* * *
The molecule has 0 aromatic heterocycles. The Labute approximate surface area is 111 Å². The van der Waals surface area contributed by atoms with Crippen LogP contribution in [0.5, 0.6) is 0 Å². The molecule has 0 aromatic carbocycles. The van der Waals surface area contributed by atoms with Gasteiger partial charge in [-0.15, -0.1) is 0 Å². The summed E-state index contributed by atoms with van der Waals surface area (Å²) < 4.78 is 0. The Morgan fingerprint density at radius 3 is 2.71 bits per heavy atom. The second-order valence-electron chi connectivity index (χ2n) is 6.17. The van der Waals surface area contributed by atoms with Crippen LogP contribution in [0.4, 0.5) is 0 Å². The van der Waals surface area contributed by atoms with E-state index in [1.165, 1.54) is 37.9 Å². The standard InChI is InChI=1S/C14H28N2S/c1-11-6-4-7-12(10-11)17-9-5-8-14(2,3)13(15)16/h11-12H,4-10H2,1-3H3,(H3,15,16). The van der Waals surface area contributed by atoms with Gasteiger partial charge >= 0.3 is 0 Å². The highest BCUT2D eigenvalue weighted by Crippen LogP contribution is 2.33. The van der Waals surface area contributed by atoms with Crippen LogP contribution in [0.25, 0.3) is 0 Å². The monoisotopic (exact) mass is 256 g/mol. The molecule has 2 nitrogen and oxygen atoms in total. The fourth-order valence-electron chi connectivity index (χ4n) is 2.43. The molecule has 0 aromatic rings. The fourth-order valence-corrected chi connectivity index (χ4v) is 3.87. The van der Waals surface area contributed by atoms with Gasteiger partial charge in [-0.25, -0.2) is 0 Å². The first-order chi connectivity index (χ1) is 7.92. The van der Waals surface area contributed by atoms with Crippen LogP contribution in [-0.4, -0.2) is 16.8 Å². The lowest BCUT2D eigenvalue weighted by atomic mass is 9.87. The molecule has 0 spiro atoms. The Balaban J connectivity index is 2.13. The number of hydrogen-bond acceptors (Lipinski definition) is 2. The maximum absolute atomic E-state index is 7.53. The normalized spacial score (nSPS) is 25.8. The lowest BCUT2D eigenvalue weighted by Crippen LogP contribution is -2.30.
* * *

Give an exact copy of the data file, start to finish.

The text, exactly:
The molecule has 0 aromatic heterocycles. The Labute approximate surface area is 111 Å². The van der Waals surface area contributed by atoms with Crippen LogP contribution in [0.5, 0.6) is 0 Å². The molecule has 0 aromatic carbocycles. The van der Waals surface area contributed by atoms with Gasteiger partial charge in [-0.15, -0.1) is 0 Å². The summed E-state index contributed by atoms with van der Waals surface area (Å²) < 4.78 is 0. The Morgan fingerprint density at radius 3 is 2.71 bits per heavy atom. The second-order valence-electron chi connectivity index (χ2n) is 6.17. The van der Waals surface area contributed by atoms with Crippen LogP contribution in [0.4, 0.5) is 0 Å². The van der Waals surface area contributed by atoms with E-state index in [1.165, 1.54) is 37.9 Å². The standard InChI is InChI=1S/C14H28N2S/c1-11-6-4-7-12(10-11)17-9-5-8-14(2,3)13(15)16/h11-12H,4-10H2,1-3H3,(H3,15,16). The van der Waals surface area contributed by atoms with Gasteiger partial charge >= 0.3 is 0 Å². The highest BCUT2D eigenvalue weighted by Crippen LogP contribution is 2.33. The van der Waals surface area contributed by atoms with Crippen LogP contribution in [0.25, 0.3) is 0 Å². The monoisotopic (exact) mass is 256 g/mol. The molecule has 2 nitrogen and oxygen atoms in total. The fourth-order valence-electron chi connectivity index (χ4n) is 2.43. The molecule has 0 aromatic rings. The fourth-order valence-corrected chi connectivity index (χ4v) is 3.87. The van der Waals surface area contributed by atoms with Gasteiger partial charge in [-0.25, -0.2) is 0 Å². The first-order chi connectivity index (χ1) is 7.92. The van der Waals surface area contributed by atoms with Crippen LogP contribution in [-0.4, -0.2) is 16.8 Å². The lowest BCUT2D eigenvalue weighted by atomic mass is 9.87. The molecule has 0 spiro atoms. The Balaban J connectivity index is 2.13. The number of hydrogen-bond acceptors (Lipinski definition) is 2. The maximum absolute atomic E-state index is 7.53. The normalized spacial score (nSPS) is 25.8. The lowest BCUT2D eigenvalue weighted by Crippen LogP contribution is -2.30.